For many who played Super Mario Kart, the Super Nintendo Entertainment System (SNES) game that marked the beginning of the Mario Kart franchise, the words “Rainbow Road” bring mixed emotions. It’s hard to forget the colorful track, floating in a dark backdrop in some unknown part of the Super Mario Bros. universe. The race was both fun and frustrating, primarily due to the track’s lack of barrier rails. Any miscalculation could send a player off the edge and into a bottomless aether.
Rainbow Road is ostensibly the most iconic course in the Mario Kart franchise. The track reappears in numerous forms numerous throughout the series’ 28-year history.
The Magic of the Original Rainbow Road for SNES
Capitalizing on the Super Mario Bros. name, Super Mario Kart sparked consumer interest immediately upon its 1992 release. The game was relatively simple to understand, even for people who’d never before played racing games. Battle-like features that included speed-boosting mushrooms and a lightning power that would slow and shrink opponents turned up the competition, inspiring countless mini-tournaments among friends.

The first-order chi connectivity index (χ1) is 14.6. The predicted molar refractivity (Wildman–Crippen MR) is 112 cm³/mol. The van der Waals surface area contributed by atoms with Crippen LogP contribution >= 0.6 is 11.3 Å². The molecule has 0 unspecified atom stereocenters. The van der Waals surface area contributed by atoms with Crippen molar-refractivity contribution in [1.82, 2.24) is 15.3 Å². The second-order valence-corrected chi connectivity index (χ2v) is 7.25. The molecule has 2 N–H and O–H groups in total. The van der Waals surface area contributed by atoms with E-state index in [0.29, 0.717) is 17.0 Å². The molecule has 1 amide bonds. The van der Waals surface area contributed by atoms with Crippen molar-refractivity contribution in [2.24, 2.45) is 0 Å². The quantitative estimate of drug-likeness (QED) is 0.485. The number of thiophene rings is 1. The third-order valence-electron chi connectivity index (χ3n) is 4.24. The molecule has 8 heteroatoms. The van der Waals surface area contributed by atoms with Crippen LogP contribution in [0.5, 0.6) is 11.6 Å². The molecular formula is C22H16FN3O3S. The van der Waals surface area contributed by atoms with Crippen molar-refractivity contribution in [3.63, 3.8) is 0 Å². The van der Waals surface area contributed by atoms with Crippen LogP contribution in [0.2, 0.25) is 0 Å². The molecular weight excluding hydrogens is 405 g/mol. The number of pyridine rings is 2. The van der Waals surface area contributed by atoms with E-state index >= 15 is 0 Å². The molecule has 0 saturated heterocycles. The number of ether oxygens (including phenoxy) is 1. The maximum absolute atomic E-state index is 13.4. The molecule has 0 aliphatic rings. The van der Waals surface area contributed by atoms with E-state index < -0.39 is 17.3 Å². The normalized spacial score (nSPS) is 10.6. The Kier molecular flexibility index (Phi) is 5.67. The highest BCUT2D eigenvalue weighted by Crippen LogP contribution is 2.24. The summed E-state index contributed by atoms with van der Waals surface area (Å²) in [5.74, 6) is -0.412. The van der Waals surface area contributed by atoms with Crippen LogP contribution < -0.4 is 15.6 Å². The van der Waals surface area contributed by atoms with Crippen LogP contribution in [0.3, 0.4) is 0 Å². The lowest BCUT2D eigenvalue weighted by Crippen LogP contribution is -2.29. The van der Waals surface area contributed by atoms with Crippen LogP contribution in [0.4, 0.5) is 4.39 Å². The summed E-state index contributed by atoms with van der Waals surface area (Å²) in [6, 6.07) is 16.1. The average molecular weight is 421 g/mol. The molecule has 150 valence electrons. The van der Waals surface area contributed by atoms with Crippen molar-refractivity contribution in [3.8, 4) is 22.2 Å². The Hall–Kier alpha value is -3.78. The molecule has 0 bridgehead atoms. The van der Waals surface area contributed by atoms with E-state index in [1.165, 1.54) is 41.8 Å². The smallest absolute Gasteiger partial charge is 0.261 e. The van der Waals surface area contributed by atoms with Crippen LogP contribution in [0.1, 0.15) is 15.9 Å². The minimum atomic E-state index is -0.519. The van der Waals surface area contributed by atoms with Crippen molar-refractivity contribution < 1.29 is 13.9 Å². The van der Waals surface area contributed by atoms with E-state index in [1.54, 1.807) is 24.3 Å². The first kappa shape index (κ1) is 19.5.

Players who successfully earned gold medals against the game’s AI in the Mushroom Cup, the Flower Cup and Star Cup at the 100cc level would then unlock the Special Cup. This four-race series then culminated in Rainbow Road, a level where just a few mistakes could mean the difference between first place and last place.
By design, Rainbow Road is the most challenging course in Super Mario Kart. Players must stay ahead of their enemies throughout the bright and distracting raceway. Combine this with competitors throwing turtle shells and banana peels and it’s clear only genuinely skilled players could take home the gold on Rainbow Road.
The lack of guardrails means players had to be able to master control of their karts to succeed. Should they fail to do so, the player would be apt to drive over the edge. Such a fall added valuable seconds to their track time while they waited for Lakitu, a Koopa in a cloud, to pick them up and put them back on course.